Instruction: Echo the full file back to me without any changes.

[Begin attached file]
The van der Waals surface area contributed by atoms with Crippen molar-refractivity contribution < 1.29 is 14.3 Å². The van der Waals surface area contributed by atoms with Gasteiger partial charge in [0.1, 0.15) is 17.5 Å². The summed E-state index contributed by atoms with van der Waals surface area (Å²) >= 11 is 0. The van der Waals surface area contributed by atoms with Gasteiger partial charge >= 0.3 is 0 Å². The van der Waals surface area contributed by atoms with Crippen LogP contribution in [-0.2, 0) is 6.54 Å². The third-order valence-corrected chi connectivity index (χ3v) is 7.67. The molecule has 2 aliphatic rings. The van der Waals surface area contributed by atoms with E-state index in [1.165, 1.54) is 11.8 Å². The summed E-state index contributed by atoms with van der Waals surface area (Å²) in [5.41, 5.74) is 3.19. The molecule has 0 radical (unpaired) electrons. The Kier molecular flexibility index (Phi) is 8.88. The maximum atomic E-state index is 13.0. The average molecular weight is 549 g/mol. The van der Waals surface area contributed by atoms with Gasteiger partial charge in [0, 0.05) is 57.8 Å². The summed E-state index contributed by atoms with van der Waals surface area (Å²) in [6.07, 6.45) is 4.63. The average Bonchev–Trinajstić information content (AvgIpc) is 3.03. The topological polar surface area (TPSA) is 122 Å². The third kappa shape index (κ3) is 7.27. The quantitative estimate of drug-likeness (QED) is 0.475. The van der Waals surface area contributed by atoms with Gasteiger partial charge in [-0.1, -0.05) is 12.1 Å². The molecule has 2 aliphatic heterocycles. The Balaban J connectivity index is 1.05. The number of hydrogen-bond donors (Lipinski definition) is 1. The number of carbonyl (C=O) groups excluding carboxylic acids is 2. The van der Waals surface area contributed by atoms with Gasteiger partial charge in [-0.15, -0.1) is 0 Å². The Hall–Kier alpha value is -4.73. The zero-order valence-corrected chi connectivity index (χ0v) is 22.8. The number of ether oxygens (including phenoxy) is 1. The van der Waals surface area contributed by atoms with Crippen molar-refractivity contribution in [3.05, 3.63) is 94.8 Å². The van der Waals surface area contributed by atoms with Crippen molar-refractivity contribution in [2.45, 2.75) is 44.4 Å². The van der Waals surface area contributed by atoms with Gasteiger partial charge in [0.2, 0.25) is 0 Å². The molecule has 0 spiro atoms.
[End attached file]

The van der Waals surface area contributed by atoms with Crippen molar-refractivity contribution < 1.29 is 14.3 Å². The van der Waals surface area contributed by atoms with Gasteiger partial charge in [0.1, 0.15) is 17.5 Å². The summed E-state index contributed by atoms with van der Waals surface area (Å²) >= 11 is 0. The van der Waals surface area contributed by atoms with Gasteiger partial charge >= 0.3 is 0 Å². The van der Waals surface area contributed by atoms with Crippen LogP contribution in [-0.2, 0) is 6.54 Å². The third-order valence-corrected chi connectivity index (χ3v) is 7.67. The molecule has 2 aliphatic rings. The van der Waals surface area contributed by atoms with E-state index in [1.165, 1.54) is 11.8 Å². The summed E-state index contributed by atoms with van der Waals surface area (Å²) in [5.41, 5.74) is 3.19. The molecule has 0 radical (unpaired) electrons. The Kier molecular flexibility index (Phi) is 8.88. The maximum atomic E-state index is 13.0. The average molecular weight is 549 g/mol. The van der Waals surface area contributed by atoms with Gasteiger partial charge in [0, 0.05) is 57.8 Å². The summed E-state index contributed by atoms with van der Waals surface area (Å²) in [6.07, 6.45) is 4.63. The average Bonchev–Trinajstić information content (AvgIpc) is 3.03. The topological polar surface area (TPSA) is 122 Å². The third kappa shape index (κ3) is 7.27. The quantitative estimate of drug-likeness (QED) is 0.475. The van der Waals surface area contributed by atoms with Gasteiger partial charge in [-0.1, -0.05) is 12.1 Å². The molecule has 2 aliphatic heterocycles. The Balaban J connectivity index is 1.05. The number of hydrogen-bond donors (Lipinski definition) is 1. The number of carbonyl (C=O) groups excluding carboxylic acids is 2. The van der Waals surface area contributed by atoms with Gasteiger partial charge in [-0.15, -0.1) is 0 Å². The Hall–Kier alpha value is -4.73. The zero-order valence-corrected chi connectivity index (χ0v) is 22.8. The number of ether oxygens (including phenoxy) is 1. The van der Waals surface area contributed by atoms with Crippen molar-refractivity contribution in [3.05, 3.63) is 94.8 Å². The van der Waals surface area contributed by atoms with Crippen molar-refractivity contribution in [2.45, 2.75) is 44.4 Å². The van der Waals surface area contributed by atoms with Gasteiger partial charge in [0.2, 0.25) is 0 Å². The molecule has 0 spiro atoms.